Since the launch of the VoidArks, XenoData has been collected, which is represented by stats for the XenoPhases encountered so far – these include GravSpectra, malevolent fields of gravity; silicate, maggot-like things that leech heat and fungal masses that consume Otoo. Quantum fluctuations caused by the Null Singularity represent hazards based on spell effects, and among these, there also would be StarkReal – basically, the madness engine of the system. And, there would be XenoHorrors. In a way, this feels like a better realized mini-bestiary/hazard array to complicate matters…but this is also where Null Singularity drastically diverts from the course of BSD.
The following is slightly more SPOILER-laden that before. I strongly suggest that players jump ahead to the conclusion.
Only judges around? Great!
Know how I basically told you that the encounters in BSD, with one exception, pretty much sucked and probably should be ignored? Yeah, well Null Singularity goes a different route. The second half of the book is devoted to basically the adventure – we have massive read-aloud texts and a sequence of challenges that a judge could expand/develop further, if desired. It is here, where you can choose to play Null Singularity not as a customizable campaign template, but as a linear one-shot module, and honestly, it’s a pretty amazing series of encounters that we get here. The descriptive text really drives home the atmosphere of F/Utility suffusing the game, of the nightmarish existence depicted within. To quote from the introductory read-aloud text: "You were brought into being aboard Alektryon and you’ve spent 99.1968% of your life inside It. LifeDatum: you spend most of your time in SomniStays-Iz to help conserve resources. You hate it. In SomniStays-Iz you dream endlessly about the Null Singularity. Occasionally, you Re/Sur/Vive. And then, it happens. The VoidArk is experiencing catastrophic PlanetFall."
I am not going to explain the entirety of the plot here, but the F/Utility angle reaches its culmination in the end, when the book basically closes a loop, one that may not restract, but actually become worse. True to the focus on Survival, it is thus theoretically possible to replay this scenario over and over – to survive it. Null Singularity, within its bleak parameters, may be “won.”
The pdf does btw. offer an appendix for inspiring media.
Editing and formatting are very good, I noticed no significant glitches. Layout adheres to a landscape, one-column b/w-standard, with the pdf using plenty of thematically fitting stock-art to enhance the stark atmosphere of the experience. Much to my chagrin, the pdf-version has no bookmarks, which makes navigating the pdf a colossal pain – a serious comfort detriment. I strongly suggest printing this or getting a print copy. I can’t comment on the merits or lack thereof of the print version, as I do not own it.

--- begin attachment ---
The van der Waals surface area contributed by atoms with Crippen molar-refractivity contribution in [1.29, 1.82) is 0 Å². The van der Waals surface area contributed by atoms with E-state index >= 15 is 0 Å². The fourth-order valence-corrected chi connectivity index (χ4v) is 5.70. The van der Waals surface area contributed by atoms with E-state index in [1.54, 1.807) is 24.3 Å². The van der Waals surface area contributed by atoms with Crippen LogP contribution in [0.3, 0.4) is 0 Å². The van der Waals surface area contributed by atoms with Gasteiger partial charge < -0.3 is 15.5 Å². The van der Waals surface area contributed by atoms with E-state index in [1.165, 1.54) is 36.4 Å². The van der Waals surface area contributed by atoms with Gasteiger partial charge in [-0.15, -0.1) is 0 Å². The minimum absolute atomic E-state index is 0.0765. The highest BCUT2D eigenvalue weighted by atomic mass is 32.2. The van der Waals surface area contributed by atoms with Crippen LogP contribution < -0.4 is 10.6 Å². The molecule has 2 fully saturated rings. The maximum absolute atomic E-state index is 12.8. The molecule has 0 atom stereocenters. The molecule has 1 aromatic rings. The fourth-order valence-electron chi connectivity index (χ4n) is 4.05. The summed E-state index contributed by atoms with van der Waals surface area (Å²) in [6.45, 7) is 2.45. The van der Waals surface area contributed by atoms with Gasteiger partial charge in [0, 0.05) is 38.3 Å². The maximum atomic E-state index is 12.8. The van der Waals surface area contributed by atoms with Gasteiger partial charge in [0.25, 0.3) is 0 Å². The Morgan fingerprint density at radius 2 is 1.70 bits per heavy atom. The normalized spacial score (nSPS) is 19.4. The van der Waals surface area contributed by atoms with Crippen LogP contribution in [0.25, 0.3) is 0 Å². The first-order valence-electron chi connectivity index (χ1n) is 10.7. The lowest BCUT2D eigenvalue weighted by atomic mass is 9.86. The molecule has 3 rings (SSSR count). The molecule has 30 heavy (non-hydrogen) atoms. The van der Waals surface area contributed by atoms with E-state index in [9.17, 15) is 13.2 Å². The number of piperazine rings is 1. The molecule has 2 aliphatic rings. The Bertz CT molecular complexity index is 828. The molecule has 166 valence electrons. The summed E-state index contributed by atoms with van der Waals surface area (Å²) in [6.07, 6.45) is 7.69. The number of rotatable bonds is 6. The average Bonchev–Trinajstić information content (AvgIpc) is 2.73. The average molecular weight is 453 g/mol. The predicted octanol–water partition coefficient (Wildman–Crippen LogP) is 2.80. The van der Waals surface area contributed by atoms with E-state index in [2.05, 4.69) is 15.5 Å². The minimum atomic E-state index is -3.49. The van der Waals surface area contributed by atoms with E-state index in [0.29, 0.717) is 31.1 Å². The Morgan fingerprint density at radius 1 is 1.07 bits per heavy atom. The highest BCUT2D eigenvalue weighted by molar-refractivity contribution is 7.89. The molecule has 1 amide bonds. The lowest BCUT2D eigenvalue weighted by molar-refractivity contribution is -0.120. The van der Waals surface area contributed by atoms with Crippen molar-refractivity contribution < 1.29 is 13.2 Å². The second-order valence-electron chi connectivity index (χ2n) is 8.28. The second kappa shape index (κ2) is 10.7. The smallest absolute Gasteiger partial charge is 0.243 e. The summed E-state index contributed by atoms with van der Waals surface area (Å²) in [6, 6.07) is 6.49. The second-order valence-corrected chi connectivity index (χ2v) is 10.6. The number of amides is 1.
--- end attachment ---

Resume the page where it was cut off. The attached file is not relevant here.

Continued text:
Steve Bean’s “Null Singularity” is more than Black Sun Deathcrawl in space – and that is quite a feat, considering the shared themes and obvious homage to the latter. In theme, this feels like someone took the black metal band Darkspace and wrote a game as bleak and uncompromising as their devastatingly bleak sound. The suggested bands in the appendix (Pink Floyd, Husker Du and Philip Glass) or acts like Mare Cognitum, imho, do not capture the mood half as well. The stark science-fiction backdrop is uncompromising in its vision, and the threats, the constant experience of malfunctions – they render this one brutally-tough game with a singular, most efficient vision.
And this brings me to the point that differentiates this most from Black Sun Deathcrawl, at least for me: While the trappings are similar, the function couldn’t be more different. Where Black Sun Deathcrawl, arguably, is more artwork than game, more experience than RPG, Null Singularity is, very clearly and distinctively, a game – a game of resource-management that shares themes and bleakness-levels with BSD, but a game that may be won – in a manner of speaking. Kind of. As a piece of game design, it is clearly superior in that its plot and playing experience is, by design, more differentiated. This, however, also means that it can’t duplicate the sledgehammer-like impact, the psychological intensity, of Black Sun Deathcrawl. I don’t think that this would trigger most folks, for example. So yeah, whichever of the two you prefer is ultimately up to what you want from the experience – or, as one of my players remarked, of “…how much of an RPG-hipster you are.”
Black Sun Deathcrawl manages, like e.g. Hellblade: Senua’s Sacrifice did for psychosis, to depict, in a gaming context, how it can feel to live with depression.
Null Singularity does not attempt the like. Instead, its thesis could be summed up as follows: “Look, this is how you can make an experience like Black Sun Deathcrawl behave more like a game without losing the emergent storytelling from a super-bleak setting.” In a way, it re-gamifies the aesthetics of Black Sun Deathcrawl and creates something that is truly and wholly distinct from its parent. Beyond the different setting, Null Singularity is probably more fun for groups that like to see if they can “beat” or “endure” or “survive” something. It is more fun than Black Sun Deathcrawl, courtesy of the frantic resource consumption mechanics. On one hand, this makes it the better game; on the other, this means that it can’t, at least for me, reach the level of impact that Black Sun Deathcrawl had.
But what does it mean? Well, ultimately, in the face of the Null Singularity…nothing, of course. Only you can decide what meaning is, as a concept, to you and yours, only you can ascribe meaning, quantify and qualify your priorities and that of your group – whether you prefer this or Black Sun Deathcrawl is a matter of aesthetics and what you’re looking for.
As a reviewer, I consider Null Singularity a resounding success – it could have just been a lame clone of Black Sun Deathcrawl and instead created something wholly and radically distinct. While the lack of bookmarks hurts the book and makes it lose half a star, I still arrive at a final verdict of 4.5 stars, which I will round up for the purpose of this platform. This also deserves my seal of approval.